Keeping thinning-derived deadwood logs on forest floor improves soil organic carbon, microbial biomass, and enzyme activity in a temperate spruce forest

Meisam Nazari, Johanna Pausch, Samuel Bickel, Nataliya Bilyera, Mehdi Rashtbari, Bahar S. Razavi, Kazem Zamanian, Amin Sharififar, Lingling Shi, Michaela A. Dippold, Mohsen Zarebanadkouki

Research output: Contribution to journalArticlepeer-review

7 Scopus citations

Abstract

Deadwood is a key component of forest ecosystems, but there is limited information on how it influences forest soils. Moreover, studies on the effect of thinning-derived deadwood logs on forest soil properties are lacking. This study aimed to investigate the impact of thinning-derived deadwood logs on the soil chemical and microbial properties of a managed spruce forest on a loamy sand Podzol in Bavaria, Germany, after about 15 years. Deadwood increased the soil organic carbon contents by 59% and 56% at 0–4 cm and 8–12 cm depths, respectively. Under deadwood, the soil dissolved organic carbon and carbon to nitrogen ratio increased by 66% and 15% at 0–4 cm depth and by 55% and 28% at 8–12 cm depth, respectively. Deadwood also induced 71% and 92% higher microbial biomass carbon, 106% and 125% higher microbial biomass nitrogen, and 136% and 44% higher β-glucosidase activity in the soil at 0–4 cm and 8–12 cm depths, respectively. Many of the measured variables significantly correlated with soil organic carbon suggesting that deadwood modified the soil biochemical processes by altering soil carbon storage. Our results indicate the potential of thinned spruce deadwood logs to sequester carbon and improve the fertility of Podzol soils. This could be associated with the slow decay rate of spruce deadwood logs and low biological activity of Podzols that promote the accumulation of soil carbon. We propose that leaving thinning-derived deadwood on the forest floor can support soil and forest sustainability as well as carbon sequestration.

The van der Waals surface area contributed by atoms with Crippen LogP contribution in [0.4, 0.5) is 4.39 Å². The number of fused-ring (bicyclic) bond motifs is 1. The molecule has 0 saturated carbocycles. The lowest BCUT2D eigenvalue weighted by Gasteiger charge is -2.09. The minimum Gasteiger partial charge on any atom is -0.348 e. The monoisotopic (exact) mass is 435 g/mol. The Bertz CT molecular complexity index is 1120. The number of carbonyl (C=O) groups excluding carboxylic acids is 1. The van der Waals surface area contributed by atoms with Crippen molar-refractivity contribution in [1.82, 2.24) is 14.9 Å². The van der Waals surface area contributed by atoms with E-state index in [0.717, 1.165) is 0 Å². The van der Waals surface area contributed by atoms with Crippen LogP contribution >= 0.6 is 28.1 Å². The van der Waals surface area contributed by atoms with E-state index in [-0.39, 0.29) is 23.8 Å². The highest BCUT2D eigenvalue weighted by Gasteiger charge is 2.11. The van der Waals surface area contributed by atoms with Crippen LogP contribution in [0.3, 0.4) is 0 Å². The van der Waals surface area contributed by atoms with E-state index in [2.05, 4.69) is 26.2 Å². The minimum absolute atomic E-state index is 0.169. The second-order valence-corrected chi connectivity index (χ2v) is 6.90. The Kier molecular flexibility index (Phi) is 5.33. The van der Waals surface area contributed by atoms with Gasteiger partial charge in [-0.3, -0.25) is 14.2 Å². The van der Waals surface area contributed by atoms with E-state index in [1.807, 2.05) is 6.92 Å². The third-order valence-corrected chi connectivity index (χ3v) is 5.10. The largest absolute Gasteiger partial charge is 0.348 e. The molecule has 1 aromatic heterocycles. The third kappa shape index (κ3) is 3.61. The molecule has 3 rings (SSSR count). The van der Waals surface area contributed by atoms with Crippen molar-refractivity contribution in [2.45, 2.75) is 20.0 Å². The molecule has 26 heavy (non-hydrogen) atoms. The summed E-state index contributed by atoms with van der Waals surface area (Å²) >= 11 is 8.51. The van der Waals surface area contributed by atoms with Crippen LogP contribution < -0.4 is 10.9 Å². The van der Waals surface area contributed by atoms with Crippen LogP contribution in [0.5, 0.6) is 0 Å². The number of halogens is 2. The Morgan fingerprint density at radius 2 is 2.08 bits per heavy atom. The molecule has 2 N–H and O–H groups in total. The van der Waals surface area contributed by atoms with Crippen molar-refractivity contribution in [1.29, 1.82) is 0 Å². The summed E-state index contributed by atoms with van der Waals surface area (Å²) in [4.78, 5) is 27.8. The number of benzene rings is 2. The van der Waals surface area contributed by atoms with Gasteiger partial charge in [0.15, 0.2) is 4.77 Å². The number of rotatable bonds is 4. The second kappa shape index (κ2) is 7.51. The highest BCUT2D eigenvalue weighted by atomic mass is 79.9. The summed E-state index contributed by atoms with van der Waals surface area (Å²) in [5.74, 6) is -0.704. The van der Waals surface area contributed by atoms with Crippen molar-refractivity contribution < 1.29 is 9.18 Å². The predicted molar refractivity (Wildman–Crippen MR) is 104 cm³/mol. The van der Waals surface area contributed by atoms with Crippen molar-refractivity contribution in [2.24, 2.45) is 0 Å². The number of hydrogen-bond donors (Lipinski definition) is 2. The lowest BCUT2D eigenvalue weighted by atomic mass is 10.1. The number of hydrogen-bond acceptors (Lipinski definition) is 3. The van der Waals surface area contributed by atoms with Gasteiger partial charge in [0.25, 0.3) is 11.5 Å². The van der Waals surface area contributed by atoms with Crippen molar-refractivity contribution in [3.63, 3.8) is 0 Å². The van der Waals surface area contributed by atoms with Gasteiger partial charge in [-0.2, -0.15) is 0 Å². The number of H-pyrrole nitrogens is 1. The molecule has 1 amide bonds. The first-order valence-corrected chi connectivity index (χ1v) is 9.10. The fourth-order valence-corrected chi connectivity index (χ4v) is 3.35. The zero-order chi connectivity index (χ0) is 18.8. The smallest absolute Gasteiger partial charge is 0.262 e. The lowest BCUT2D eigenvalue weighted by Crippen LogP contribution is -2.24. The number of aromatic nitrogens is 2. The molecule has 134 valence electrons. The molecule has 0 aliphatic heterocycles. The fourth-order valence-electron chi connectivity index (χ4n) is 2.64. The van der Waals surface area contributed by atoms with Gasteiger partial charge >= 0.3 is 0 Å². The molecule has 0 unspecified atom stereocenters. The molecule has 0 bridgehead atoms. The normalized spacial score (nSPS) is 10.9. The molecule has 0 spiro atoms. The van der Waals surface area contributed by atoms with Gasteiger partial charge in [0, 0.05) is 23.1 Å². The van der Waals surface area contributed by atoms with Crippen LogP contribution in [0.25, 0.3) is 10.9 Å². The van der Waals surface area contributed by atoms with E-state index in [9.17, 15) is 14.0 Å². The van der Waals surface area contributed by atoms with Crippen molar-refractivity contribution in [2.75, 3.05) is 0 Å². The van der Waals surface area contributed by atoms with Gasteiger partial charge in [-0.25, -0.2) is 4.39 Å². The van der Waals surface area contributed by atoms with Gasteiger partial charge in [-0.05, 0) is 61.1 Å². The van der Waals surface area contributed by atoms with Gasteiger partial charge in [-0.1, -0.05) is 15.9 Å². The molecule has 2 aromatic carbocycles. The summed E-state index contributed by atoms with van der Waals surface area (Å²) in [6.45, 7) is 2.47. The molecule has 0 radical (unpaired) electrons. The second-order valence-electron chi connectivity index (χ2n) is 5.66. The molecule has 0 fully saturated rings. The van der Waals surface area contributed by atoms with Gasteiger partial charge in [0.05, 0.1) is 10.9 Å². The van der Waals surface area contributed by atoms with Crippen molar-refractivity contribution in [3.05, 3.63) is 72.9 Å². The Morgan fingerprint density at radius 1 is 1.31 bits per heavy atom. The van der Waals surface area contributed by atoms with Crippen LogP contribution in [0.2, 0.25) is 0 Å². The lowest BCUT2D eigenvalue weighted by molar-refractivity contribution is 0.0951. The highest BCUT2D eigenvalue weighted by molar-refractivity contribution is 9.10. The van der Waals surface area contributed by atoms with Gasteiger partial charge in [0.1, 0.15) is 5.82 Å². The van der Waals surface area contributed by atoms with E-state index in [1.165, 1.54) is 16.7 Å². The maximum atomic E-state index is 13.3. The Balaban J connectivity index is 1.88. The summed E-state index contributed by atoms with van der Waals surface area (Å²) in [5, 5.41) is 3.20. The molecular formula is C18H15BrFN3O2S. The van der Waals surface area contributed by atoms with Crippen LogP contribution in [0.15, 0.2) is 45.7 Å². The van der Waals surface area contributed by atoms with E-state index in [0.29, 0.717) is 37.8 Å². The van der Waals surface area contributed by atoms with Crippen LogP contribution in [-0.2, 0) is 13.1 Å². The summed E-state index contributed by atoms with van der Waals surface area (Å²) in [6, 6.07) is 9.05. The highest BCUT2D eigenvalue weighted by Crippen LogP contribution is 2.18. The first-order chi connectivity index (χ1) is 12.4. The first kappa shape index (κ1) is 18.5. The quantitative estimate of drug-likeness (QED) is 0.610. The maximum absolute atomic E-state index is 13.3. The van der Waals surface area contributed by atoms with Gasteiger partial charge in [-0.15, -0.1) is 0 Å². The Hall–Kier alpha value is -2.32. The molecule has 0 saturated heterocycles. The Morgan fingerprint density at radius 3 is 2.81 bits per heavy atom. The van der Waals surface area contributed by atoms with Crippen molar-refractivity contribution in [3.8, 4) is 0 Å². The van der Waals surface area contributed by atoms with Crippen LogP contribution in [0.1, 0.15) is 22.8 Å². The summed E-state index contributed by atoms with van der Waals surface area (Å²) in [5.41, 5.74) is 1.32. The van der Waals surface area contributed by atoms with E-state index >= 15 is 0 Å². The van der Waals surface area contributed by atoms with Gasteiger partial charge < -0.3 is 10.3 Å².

Original languageEnglish
Pages (from-to)287-300
Number of pages14
JournalEuropean Journal of Forest Research
Volume142
Issue number2
DOIs
StatePublished - Apr 2023

Keywords

  • Carbon sequestration
  • Picea abies
  • Soil organic matter
  • Wood decomposition

Fingerprint

Dive into the research topics of 'Keeping thinning-derived deadwood logs on forest floor improves soil organic carbon, microbial biomass, and enzyme activity in a temperate spruce forest'. Together they form a unique fingerprint.

Cite this